The overall National Civic Service program has an operating budget of about NIS 1 billion. Some NIS 37,000 is allocated per volunteer for the year, to pay for housing, salary, and other expenses. Volunteers from abroad can also be reimbursed after 11 months of service for a flight home to visit their family.

Aspects of the program, such as housing, have been decentralized. Other parts of the program have been subcontracted to public and private organizations, which receive funding based on the number of participants they service. In some cases, a subcontractor in turn subcontracts the services, making oversight a complicated affair.

There are some eight non-governmental organizations that are subcontracted to provide services to National Service volunteers; four of those work with those lone Bnot Sherut.

Supervisors are assigned to each apartment building housing the Israeli National Service volunteers, including the North Americans, to guide the young women and help them with whatever they need. Due to budget cuts, there is only one supervisor for about 40-50 young women.

Young Israeli participants in Sherut Leumi also have similar issues with their government-assigned apartments, but they have the choice to stay at home for their service if they are assigned to a nearby location. If their service location is far away, they head home on the weekends.

“We knew beforehand our apartments aren’t going to be good and we go home every Thursday night to Sunday morning, so we aren’t really living there full time,” said Nomi Spindel, an Israeli Sherut Leumi participant.

For North American participants, however, these apartments are their only home in Israel seven days a week. The monthly stipend provided to them by the Sherut Leumi program of NIS 720 is not large enough for them to find alternative housing. Those funds are slated for groceries, medical expenses, or anything extra they might need.

In one situation, four young women were placed in an apartment undergoing massive renovation projects as part of TAMA 38.

According to one of the construction managers, work began in August and lasted into November and then was resumed again last month.

The Authority said that after checking with its subsidiary Aminadav, who placed the girls in the apartment, it understood that construction had been ongoing for the last month.

“Because of this, the Aminadav association immediately offered alternative housing to the female volunteers, and they chose to stay in the apartment. At the end of the month, it was decided to terminate the contract with the apartment, and it will not be used in the next service year.

“The girls living in the property expressed their satisfaction with the treatment given to them and the quick and caring response throughout the year, both from the coordinator who is in close contact with them and from the association that accompanies them,” the National Civil Service Authority said.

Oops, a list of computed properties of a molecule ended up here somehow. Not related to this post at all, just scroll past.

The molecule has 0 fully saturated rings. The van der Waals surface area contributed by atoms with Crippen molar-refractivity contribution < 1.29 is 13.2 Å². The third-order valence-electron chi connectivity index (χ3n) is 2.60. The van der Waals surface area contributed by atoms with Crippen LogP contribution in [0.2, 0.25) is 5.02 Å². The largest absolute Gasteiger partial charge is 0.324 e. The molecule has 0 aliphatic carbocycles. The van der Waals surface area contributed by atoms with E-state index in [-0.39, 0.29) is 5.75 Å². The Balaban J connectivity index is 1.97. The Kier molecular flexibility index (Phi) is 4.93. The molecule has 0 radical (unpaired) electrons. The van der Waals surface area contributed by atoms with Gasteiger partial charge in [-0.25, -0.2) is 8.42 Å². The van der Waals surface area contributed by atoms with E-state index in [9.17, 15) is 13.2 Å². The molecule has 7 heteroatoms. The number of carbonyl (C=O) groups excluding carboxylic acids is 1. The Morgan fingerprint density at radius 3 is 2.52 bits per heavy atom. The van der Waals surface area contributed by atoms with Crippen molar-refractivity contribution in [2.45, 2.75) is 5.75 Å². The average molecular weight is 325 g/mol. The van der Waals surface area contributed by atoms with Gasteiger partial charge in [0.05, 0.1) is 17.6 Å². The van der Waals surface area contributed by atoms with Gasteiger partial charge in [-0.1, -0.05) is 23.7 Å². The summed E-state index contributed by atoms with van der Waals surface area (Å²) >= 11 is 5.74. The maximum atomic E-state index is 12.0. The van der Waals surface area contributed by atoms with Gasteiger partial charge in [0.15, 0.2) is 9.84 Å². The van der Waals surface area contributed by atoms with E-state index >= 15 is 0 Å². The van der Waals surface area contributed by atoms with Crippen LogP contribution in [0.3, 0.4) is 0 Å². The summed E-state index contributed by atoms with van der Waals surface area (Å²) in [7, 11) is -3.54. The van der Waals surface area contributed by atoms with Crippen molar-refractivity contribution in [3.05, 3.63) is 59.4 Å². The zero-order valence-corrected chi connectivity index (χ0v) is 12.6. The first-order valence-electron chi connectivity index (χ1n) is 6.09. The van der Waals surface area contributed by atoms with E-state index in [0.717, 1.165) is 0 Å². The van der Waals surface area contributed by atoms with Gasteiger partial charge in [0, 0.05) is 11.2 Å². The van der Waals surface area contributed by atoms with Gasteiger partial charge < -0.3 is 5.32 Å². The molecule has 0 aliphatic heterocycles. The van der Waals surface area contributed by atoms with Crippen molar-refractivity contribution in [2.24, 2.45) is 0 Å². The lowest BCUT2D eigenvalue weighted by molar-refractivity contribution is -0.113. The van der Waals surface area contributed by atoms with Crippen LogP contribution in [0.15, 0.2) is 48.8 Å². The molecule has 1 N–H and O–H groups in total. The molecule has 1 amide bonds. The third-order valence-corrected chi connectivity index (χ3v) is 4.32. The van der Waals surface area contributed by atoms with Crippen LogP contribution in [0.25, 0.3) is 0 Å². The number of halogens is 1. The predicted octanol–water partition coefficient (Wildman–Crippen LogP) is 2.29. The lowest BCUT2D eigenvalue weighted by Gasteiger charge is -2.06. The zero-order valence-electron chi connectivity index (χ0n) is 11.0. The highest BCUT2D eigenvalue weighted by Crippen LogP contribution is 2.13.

The National Civil Service Authority said that its staff, along with the subsidiarity bodies contracted to work with the program, engage in many activities to maintain an appropriate quality of life for the young volunteers.

“In the last few months, various works were done to maintain the apartments, such as painting, purchasing furniture, renovating a shower room, and more.

“A month and a half ago, National Civil Service Director-General Reuven Pinsky visited several apartments to examine their condition” and  “immediately dealt with a number of necessary adjustments.”

“The Bat-Ami Association reports that immediately after the visit, WIFI was installed in several apartments and equipment was purchased. This week, contractors are scheduled to fix some problems that arose during that visit. A lot of time and financial resources are invested in this in order to give the service women a good and homely experience as much as possible, and to cherish their work,” according to the National Civil Service Authority.

Pinsky said that “lone Bnot Sherut were only just recognized two years ago by the government of Israel” and that their situation was improving.

“Only once the state recognized them did they receive funding from the government or a personal salary. Almost all Bnot Sherut prefer a job in Jerusalem, including Israelis and non-Israelis. Since these programs are only two years old, the housing is still a work in progress,” added Pinsky.

However, the Bnot Sherut who live in these apartments told The Jerusalem Post that neither a supervisor nor representative from the organization has checked up or inspected their apartments for the past three months. They are still currently dealing with mold, and lack basic necessities which they were promised.

The Nefesh B’Nefesh organization’s Ori Program is one of the supervisors of the lone Bnot Sherut. It has received numerous complaints involving the lack of cleanliness of the apartments, even though the Ori framework is not responsible for housing the participants.

Karen Richman, manager of the Ori Program, works very closely with the apartment supervisors. “When I hear of people giving away good appliances or furniture, I am happy to help with the moving costs. I am always in touch with the coordinators as well. We work together for their needs,” Richman stated.

She said that appliances and furniture in good condition should not be a secondary priority when providing apartments for young women who are new to a country; rather, they are basic necessities.

Brown said she has not let the housing issues dissuade her from remaining in the program. “Israel is still my home; that’s why I signed on for another year. But I am moving to an apartment similar to the ones they promised us to begin with – a place where I am comfortable and happy to live in.” •